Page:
Acts of War

We, the people of the United States, have been victims of ‘acts of war’ a number of times. There are the painfully obvious examples—the British impressment of American seamen in the early 1800s, the Japanese attack on Pearl Harbor, Hawaii, in 1941, or the al-Qaeda attack on the World Trade Center and Pentagon in 2001. There are probably hundreds, maybe thousands, of smaller examples throughout American history. In the last several years it seems to me that acts of war against the United States have been on a significant uptick, but the U.S. government has done little to firmly assert our national sovereignty. Taken individually, these are minor, isolated incidents. Taken collectively, they point to a disturbing trend.

Don’t believe me? Here are just a few prominent examples:

  • In April 2001, a U.S. aircraft operating in international waters was antagonized by Chinese fighter aircraft, one of which collided with the U.S. craft. The damaged U.S. aircraft made an emergency landing on the Chinese mainland, and the U.S. airmen were detained in violation of international law until the U.S. government issued a letter of ‘apology’. The Chinese government then refused to allow U.S. authorities to repair and fly the aircraft out, so we had to disassemble and ship the aircraft out of China. (Hainan Island Incident)
  • In January 2008, a U.S. Navy ship operating in international waters in the Persian Gulf were harassed and antagonized by Iranian forces. (Persian Gulf Incident)
  • In August 2008, members of the Mexican military entered the United States and held a U.S. Border Patrol agent at gunpoint, ultimately claiming they didn’t know what country they were in. This is a regular occurrence on our southern border. (Mexican Border Incursion)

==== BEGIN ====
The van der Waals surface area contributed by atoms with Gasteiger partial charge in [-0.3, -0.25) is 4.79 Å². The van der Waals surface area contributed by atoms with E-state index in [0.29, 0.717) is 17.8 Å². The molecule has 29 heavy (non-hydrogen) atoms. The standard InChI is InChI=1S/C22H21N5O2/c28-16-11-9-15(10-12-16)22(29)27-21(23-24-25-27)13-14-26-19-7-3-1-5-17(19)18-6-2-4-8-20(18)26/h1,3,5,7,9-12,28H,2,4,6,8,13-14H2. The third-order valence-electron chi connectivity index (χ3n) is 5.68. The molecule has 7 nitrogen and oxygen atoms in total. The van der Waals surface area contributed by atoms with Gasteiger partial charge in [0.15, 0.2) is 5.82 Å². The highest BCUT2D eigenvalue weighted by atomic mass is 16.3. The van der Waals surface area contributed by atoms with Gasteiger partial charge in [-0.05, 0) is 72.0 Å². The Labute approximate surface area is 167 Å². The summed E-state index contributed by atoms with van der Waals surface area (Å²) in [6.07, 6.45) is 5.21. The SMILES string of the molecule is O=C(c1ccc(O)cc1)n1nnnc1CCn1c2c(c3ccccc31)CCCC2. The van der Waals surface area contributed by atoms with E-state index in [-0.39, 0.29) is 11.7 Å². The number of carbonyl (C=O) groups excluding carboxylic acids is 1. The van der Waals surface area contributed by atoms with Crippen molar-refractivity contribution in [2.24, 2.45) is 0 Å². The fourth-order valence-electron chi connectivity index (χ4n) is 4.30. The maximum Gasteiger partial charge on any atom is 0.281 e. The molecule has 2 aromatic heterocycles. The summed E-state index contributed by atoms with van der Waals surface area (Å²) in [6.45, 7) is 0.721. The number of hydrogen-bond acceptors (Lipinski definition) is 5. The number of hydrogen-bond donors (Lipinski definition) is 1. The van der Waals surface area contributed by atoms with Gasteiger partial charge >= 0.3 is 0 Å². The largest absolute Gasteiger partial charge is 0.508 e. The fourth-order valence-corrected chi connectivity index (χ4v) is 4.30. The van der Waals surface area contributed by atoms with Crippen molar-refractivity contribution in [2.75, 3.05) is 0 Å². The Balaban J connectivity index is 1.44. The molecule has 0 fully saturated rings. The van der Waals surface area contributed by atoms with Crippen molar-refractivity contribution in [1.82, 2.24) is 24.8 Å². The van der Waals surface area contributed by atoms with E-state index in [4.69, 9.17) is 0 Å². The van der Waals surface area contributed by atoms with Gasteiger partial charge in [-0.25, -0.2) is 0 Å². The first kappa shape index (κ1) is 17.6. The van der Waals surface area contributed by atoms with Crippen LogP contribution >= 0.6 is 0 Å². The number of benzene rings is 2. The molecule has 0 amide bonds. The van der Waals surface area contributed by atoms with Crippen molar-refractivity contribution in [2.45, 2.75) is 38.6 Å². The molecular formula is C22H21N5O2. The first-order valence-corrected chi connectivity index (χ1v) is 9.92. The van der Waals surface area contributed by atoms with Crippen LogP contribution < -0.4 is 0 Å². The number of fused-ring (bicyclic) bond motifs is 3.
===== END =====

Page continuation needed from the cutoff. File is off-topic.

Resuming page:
• Earlier this month, Somali pirates hijacked the Maersk Alabama—a U.S.-flagged cargo ship—holding its crew as hostages. Most of the crew were released or escaped, but the captain was held hostage until being rescued by the U.S. Navy. (Maersk Alabama Hijacking)
  • Just today, the Iranian government has sentenced a U.S. journalist to eight years in prison for ‘espionage’, likely because her reports were at-times critical of the Iranian government. Iran had every right to deport Roxana Saberi, but holding an American citizen as a political prisoner is an act of war. (Roxana Saberi Conviction)

There are probably hundreds more where they come from over the last few years, and it’s time that our government begin acting decisively to protect Americans from foreign acts of violence and oppression. We cannot permit acts of piracy, abduction, and confinement by foreign powers against our citizens without cause.

Scott Bradford is a writer and technologist who has been putting his opinions online since 1995. He believes in three inviolable human rights: life, liberty, and property. He is a Catholic Christian who worships the trinitarian God described in the Nicene Creed. Scott is a husband, nerd, pet lover, and AMC/Jeep enthusiast with a B.S. degree in public administration from George Mason University.